Glasgow is the Most Vegan-Hungry City in the UK, According to New Data

According to Mindful Chef, a UK-based recipe box service, Glasgow has the highest number of vegans in the UK.

The Scottish city is closely followed by Edinburgh and in third place, on the opposite side of the country, is East Sussex’s Brighton & Hove.

In order to come to this conclusion, Mindful Chef traced the preferences of more than 20,000 customers across the country. According to the business, 24 percent of Glasgow customers chose their “plant-based” recipe box, 21 percent of customers in Edinburgh did the same, and 17 percent in Brighton & Hove also chose this box over other meat or fish-based recipes.

In London, the borough of Harrow appears to have the biggest vegan community, with 18 percent of customers following a plant-based diet. In Newham, 16 percent of the Mindful Chef customer base is vegan, and in Hillingdon, its 15 percent. According to the brand, customers in the boroughs of Brent, Kensington & Chelsea, and Wandsworth are flexitarian – eating a mixture of vegan, pescetarian, and meat-based foods in their diets.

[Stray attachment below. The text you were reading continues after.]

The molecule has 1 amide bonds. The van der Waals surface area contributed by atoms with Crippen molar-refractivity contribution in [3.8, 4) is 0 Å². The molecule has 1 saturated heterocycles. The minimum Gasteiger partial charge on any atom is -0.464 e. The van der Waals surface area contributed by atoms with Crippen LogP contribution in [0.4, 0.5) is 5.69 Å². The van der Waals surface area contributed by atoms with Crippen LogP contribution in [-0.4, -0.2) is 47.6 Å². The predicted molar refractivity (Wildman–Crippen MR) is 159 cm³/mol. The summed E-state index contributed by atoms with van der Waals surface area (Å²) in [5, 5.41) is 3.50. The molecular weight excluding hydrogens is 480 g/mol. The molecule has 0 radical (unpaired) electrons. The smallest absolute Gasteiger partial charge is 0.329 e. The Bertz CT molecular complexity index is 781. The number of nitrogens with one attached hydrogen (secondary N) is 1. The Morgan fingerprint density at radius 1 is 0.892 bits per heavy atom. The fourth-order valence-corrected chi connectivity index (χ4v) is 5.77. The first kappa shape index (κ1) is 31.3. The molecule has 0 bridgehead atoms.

Across the UK, plant-based living is growing in popularity, with many embracing meat-free, flexitarian, and vegan diets for the planet, their health, and the animals. In fact, according to a recent survey by food research and training charity IGD, 52 percent of Brits are interested in eating – or are already eating – more vegan foods regularly.

“We are seeing an increasing number of people adopting a more flexible approach to their diets, whether it’s just for one meal or one day a week, shoppers are increasingly choosing a vegan, vegetarian or flexitarian diet,” said Vanessa Henry, the shopper insight manager at IGD. “This is for a variety of reasons; the aspiration to be healthier, to adopt more ethical credentials and also to limit the impact on the environment.”

Young people, in particular, are leading the charge for more plant-based food and embracing veganism. In fact, according to a study by the technology consulting company ThoughtWorks, 20 percent of Gen-Z Brits believe the world could be meat-free by 2030.

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